Tommi Makinen © LAT
10. Tommi Makinen
WRC starts: 56
Makinen's fourth and final drivers' title might have come in the last year of the last millennium, but the Finn remained a towering force in the WRC well into the 2000s. After utter domination through the late-90s, the 2000 evolution of Makinen's beloved Group A Mitsubishi Lancer was found wanting when it came up against the new generation of World Rally Cars - namely the Peugeot 206 WRC.
He did win Monte, however, and again in 2001 - when he came within three points of collecting a fifth title courtesy of a dogged campaign and despite the arrival of Mitsubishi's own woeful WRC. His two-year stint at Subaru only netted him one more win, but his mentoring of Petter Solberg undoubtedly helped the Norwegian to the 2003 title.
Markko Martin © LAT
9. Markko Martin
Toyota, Subaru, Ford, Peugeot
WRC starts: 74
The last man to beat Sebastien Loeb on an asphalt rally - and he did it twice in Corsica and Catalunya in 2004. Martin's smooth and unruffled style was tailor-made for the 2003 Ford Focus RS WRC on asphalt. Car and driver worked pretty well on the loose too, never better than in Finland 2003, which he won. The loss of his co-driver and friend Michael Park in a Rally GB crash in 2005 ended what would probably have been a world title-winning partnership.
Carlos Sainz © LAT
8. Carlos Sainz
WRC starts: 73
Became the first driver to win 26 world rallies in Argentina, 2004. Unfortunately, his then Citroen team-mate Sebastien Loeb went a little further and has subsequently doubled that number. Sainz, however, remained a true legend throughout the decade. His continued attempts to win Dakar demonstrate an undimmed enthusiasm for getting a rally car down a road faster than anybody else.
Mikko Hirvonen © LAT
7. Mikko Hirvonen
Subaru, Ford, Skoda
WRC starts: 96
There's a case for putting Hirvonen further up, but that'll come in the next decade. It's easy to overlook just how long the 29-year-old has been around in the sport, but it's only in the last couple of years that he's really come on song. And now he's seriously singing. He pushed Loeb harder than anybody else this season and could start the next decade by going one better.
Gilles Panizzi © LAT
6. Gilles Panizzi
Peugeot, Mitsubishi, Skoda
WRC starts: 55
This might appear to be a strange choice, given that Panizzi only ever won on asphalt, but it comes down to his sheer speed and innate ability to take a car faster through an asphalt corner than anybody else. In short, Panizzi defined sealed surface rallies when he was in a Peugeot 206 WRC. When he rocked up in Catalunya or Corsica, the first question was: who's going to be second? And if that's not enough to get him in this list, remember the eyes...
Petter Solberg © LAT
5. Petter Solberg
Ford, Subaru, Citroen
WRC starts: 141
Reached the top of his game with his 2003 title, just as Subaru lost the plot and started designing cars which can best, and most politely, be described as not very good. Despite a shocking run of cars, Solberg continued to turn in some stirring and emotional performances. He's on the list partly as much for his undoubted ability behind the wheel as for his fan appeal. His switch to a private Citroen this season has returned the smile to Hollywood's face.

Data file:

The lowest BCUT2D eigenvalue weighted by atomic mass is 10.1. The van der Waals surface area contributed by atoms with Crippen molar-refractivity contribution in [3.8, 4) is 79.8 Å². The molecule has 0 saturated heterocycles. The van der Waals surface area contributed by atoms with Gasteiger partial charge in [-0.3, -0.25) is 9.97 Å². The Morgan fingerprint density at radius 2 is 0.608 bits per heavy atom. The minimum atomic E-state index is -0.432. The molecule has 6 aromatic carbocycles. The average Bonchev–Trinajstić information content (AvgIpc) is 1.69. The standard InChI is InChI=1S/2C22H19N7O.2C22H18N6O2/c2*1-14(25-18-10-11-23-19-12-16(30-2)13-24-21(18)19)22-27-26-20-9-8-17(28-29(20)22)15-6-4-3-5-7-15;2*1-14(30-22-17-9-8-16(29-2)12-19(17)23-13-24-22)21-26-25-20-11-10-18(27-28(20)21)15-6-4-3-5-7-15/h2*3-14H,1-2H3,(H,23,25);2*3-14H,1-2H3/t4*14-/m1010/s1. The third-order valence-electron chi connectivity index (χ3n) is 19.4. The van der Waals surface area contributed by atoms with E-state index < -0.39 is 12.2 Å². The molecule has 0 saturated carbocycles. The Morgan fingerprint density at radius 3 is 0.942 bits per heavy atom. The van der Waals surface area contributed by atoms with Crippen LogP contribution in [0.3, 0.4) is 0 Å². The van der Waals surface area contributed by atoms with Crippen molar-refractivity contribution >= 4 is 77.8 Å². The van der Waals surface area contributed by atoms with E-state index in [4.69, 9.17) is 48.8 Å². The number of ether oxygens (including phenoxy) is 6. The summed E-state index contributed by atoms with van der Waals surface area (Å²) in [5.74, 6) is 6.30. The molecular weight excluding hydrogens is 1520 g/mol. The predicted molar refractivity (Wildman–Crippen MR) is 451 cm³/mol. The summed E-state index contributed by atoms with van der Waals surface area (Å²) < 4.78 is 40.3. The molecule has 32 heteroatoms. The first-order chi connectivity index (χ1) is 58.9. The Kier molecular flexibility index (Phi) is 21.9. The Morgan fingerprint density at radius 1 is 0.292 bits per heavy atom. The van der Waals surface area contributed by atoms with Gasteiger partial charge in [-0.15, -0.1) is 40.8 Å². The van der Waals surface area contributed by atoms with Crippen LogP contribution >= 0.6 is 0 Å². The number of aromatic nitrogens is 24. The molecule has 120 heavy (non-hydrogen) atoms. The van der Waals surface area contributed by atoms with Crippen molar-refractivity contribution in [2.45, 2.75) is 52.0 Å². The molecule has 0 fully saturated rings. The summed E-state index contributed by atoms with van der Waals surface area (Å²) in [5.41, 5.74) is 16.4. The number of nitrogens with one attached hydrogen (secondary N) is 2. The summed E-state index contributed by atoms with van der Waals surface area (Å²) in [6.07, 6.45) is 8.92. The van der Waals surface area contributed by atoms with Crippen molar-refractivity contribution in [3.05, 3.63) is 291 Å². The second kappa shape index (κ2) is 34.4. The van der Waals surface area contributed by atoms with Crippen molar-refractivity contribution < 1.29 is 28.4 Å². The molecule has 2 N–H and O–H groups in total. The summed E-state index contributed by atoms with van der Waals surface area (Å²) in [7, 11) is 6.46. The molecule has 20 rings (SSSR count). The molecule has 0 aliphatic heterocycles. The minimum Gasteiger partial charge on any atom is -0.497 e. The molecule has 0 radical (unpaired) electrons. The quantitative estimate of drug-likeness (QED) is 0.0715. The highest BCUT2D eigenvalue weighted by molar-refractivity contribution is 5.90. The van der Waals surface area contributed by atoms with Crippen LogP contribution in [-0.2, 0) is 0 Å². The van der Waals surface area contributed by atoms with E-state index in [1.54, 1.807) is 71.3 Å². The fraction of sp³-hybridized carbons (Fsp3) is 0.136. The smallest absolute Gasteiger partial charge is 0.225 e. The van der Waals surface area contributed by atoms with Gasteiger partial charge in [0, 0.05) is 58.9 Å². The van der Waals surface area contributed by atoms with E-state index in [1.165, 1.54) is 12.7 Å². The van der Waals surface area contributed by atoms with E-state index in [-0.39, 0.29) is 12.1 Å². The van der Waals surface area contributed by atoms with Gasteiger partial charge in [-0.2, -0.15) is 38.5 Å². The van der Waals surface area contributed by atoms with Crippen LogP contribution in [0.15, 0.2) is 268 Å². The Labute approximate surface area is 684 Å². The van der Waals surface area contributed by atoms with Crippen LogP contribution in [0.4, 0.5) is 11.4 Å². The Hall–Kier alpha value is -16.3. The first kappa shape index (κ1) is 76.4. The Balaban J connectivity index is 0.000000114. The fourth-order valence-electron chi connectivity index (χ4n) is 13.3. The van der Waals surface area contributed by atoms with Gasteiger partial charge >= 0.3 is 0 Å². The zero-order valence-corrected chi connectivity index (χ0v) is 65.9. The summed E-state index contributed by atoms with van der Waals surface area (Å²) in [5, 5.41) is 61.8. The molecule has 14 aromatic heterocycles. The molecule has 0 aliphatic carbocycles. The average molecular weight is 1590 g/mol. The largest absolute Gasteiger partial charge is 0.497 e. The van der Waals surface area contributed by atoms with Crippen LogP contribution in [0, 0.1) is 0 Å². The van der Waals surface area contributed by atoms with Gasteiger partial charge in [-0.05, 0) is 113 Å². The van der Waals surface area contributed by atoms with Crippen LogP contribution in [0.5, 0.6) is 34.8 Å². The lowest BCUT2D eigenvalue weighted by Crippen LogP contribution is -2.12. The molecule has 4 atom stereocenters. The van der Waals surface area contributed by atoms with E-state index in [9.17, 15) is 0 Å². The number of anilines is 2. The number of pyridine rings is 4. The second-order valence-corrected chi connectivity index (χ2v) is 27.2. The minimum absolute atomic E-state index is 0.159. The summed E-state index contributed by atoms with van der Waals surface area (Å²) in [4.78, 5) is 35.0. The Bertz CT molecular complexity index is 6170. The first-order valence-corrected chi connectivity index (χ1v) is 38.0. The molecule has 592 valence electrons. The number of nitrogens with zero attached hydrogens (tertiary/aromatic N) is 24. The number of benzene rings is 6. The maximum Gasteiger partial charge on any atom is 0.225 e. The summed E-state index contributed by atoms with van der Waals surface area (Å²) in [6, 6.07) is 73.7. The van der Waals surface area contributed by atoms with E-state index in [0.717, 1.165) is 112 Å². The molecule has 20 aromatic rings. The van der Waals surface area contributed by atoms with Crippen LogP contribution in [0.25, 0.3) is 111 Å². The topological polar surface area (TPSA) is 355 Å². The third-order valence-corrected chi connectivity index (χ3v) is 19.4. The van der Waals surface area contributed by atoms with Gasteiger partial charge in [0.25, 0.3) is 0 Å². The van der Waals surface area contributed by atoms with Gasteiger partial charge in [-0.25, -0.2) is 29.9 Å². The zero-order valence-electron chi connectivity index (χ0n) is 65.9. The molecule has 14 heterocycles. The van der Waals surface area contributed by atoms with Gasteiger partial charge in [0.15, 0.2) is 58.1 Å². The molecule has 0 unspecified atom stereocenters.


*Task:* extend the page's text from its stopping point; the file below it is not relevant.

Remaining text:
Colin McRae © LAT
4. Colin McRae
Ford, Citroen, Skoda
WRC starts: 59
More of a 90s than a 00s driver in terms of outright rally wins, but McRae's legacy lives on via his toweringly successful computer game. His full-time career ended prematurely in 2003, but he continued to keep rally fans on their toes with a handful of outings - like almost winning Rally Australia in a Skoda in 2005 or crashing a Nissan spectacularly in the desert earlier that season.
Richard Burns © LAT
3. Richard Burns
WRC starts: 55
Arguably a style-defining driver, Burns was among the first to take the perceived wisdom of oversteer on entry and bin it in favour of a slower apex and quicker exit from the corner. He took the physics of circuit racing and applied them to the stage. Should have won the title in 2000, did win it in 2001; could have won it in 2003, didn't because of a bastard called astrocytoma.
Marcus Gronholm © LAT
2. Marcus Gronholm
Peugeot, Ford, Subaru
WRC starts: 121
Gronholm hit the 00s running with his first win and his first title in 2000. He made the Peugeot 206 WRC his own and, certainly in 2002, rarely looked like being beaten on the loose. He made no bones about the fact that he loathed the 307, but he still guided the World Rally Car of a hairdresser to a brace of unlikely wins. A switch to Ford brought more wins, but titles were pretty much out of the question when Loeb was busy locking them down.
Sebastien Loeb © LAT
1. Sebastien Loeb
WRC starts: 113
A no-brainer. Six straight titles and 54 rally wins from the Frenchman make him the driver of the decade. Admittedly, Loeb hasn't found himself in the toughest of eras competition-wise; he can only make the best of what he's got - and he's certainly done that. He's a winner on all surfaces, but the real vintage Loeb comes on asphalt. He hasn't lost on a conventional sealed surface event in five years.
*All stats include only the 2000-2009 seasons.
|How Loeb made the WRC his own|
|British rallying's tragic decade|
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David Evans is the rallies editor of Autosport and Motorsport News. A successful rally driving father ensured an early introduction to motorsport and, fascinated as he was by rallying, the fourth estate was of equal interest. Having read (or at least looked at the pictures) from the age of two, he joined <i>Motoring News</i> in 1996 and later moved to Autosport in 2002.@davidevansrally More features by David Evans